A new breed of creatures is populating our planet. Like other Earthly life forms, they evolve
from a few simple cells into higher beings capable of competition, cooperation, and sexual
relations. Unlike other critters, their habitat is a computer's memory and they are, in fact, just
computer programs. In "Digital Darwinism," producers John Keefe and Samantha Beres
explore this new world of self-evolving computer organisms. They also show how a bunch of
independent computer programs, or even little robots, can develop community behavior. Like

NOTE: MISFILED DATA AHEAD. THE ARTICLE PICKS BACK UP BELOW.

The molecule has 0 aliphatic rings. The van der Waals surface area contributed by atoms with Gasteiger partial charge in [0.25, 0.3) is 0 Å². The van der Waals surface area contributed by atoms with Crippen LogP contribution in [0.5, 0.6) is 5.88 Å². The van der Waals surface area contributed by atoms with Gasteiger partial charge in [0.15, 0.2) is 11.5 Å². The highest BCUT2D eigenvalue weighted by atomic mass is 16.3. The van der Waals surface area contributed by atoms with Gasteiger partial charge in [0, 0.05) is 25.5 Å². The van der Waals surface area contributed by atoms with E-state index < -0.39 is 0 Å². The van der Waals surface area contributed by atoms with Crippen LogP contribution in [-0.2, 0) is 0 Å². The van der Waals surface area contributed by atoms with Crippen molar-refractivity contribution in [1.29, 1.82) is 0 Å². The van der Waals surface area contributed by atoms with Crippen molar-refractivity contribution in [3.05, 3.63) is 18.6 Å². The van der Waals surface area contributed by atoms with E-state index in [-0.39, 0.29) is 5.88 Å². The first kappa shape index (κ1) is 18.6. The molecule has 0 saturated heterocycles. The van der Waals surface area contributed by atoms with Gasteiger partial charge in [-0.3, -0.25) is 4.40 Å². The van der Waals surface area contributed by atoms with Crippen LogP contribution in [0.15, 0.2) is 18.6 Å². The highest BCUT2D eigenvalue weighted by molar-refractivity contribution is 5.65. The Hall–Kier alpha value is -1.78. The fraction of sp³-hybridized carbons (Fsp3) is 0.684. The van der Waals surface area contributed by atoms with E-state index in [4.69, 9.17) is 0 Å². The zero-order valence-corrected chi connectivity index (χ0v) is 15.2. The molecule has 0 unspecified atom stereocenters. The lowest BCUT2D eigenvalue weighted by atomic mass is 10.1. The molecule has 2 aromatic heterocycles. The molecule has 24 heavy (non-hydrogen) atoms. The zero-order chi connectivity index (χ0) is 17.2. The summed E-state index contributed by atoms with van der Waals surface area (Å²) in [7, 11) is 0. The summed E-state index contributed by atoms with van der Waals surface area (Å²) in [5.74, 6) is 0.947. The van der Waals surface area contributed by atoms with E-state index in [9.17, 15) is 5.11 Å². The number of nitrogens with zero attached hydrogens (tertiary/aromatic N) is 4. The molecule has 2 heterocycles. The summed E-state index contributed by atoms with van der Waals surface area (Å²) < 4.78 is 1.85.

ants at a picnic, each program or robot just fends for itself: moving around, looking for food,
and collecting food. But when enough of them get together, computer societies akin to ant
colonies "emerge" with little or no human intervention.
Digital Darwinism was produced by
Keefe as part of Making
Science on Soundprint, funded in
by the National Science Foundation.
Research by Samantha Beres.
David Bergman, the musical group
Nightnoise and Victor Zeuthen.
MIT Artificial Intelligence Lab
Tom Ray's Home Page
Rain forest biologist Tom Ray grew self-replicating, evolving digital creatures in his
American Association for Artificial Intelligence Home Page
Live Artificial Life Page
See artificial life animations before your eyes